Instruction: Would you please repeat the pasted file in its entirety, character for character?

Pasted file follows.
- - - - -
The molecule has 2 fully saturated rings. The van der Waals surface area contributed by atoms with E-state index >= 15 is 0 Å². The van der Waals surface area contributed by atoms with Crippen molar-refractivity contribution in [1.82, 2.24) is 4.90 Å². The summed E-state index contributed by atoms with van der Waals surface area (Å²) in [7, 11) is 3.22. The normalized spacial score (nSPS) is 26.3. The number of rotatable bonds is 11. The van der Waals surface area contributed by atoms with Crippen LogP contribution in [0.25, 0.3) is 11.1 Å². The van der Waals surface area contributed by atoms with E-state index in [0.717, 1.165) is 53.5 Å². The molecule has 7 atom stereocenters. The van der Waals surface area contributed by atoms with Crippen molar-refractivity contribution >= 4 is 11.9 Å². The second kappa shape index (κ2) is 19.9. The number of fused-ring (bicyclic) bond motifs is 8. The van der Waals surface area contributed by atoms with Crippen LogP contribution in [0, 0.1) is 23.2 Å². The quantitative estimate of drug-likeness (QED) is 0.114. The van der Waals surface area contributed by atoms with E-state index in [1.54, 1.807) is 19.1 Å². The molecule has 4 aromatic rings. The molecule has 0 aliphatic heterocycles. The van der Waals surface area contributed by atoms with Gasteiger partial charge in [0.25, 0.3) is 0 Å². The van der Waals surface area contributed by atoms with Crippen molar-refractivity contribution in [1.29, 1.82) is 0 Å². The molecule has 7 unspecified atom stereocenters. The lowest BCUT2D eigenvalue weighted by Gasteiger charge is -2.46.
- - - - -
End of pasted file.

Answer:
The molecule has 2 fully saturated rings. The van der Waals surface area contributed by atoms with E-state index >= 15 is 0 Å². The van der Waals surface area contributed by atoms with Crippen molar-refractivity contribution in [1.82, 2.24) is 4.90 Å². The summed E-state index contributed by atoms with van der Waals surface area (Å²) in [7, 11) is 3.22. The normalized spacial score (nSPS) is 26.3. The number of rotatable bonds is 11. The van der Waals surface area contributed by atoms with Crippen LogP contribution in [0.25, 0.3) is 11.1 Å². The van der Waals surface area contributed by atoms with E-state index in [0.717, 1.165) is 53.5 Å². The molecule has 7 atom stereocenters. The van der Waals surface area contributed by atoms with Crippen molar-refractivity contribution >= 4 is 11.9 Å². The second kappa shape index (κ2) is 19.9. The number of fused-ring (bicyclic) bond motifs is 8. The van der Waals surface area contributed by atoms with Crippen LogP contribution in [0, 0.1) is 23.2 Å². The quantitative estimate of drug-likeness (QED) is 0.114. The van der Waals surface area contributed by atoms with E-state index in [1.54, 1.807) is 19.1 Å². The molecule has 4 aromatic rings. The molecule has 0 aliphatic heterocycles. The van der Waals surface area contributed by atoms with Gasteiger partial charge in [0.25, 0.3) is 0 Å². The van der Waals surface area contributed by atoms with Crippen molar-refractivity contribution in [1.29, 1.82) is 0 Å². The molecule has 7 unspecified atom stereocenters. The lowest BCUT2D eigenvalue weighted by Gasteiger charge is -2.46.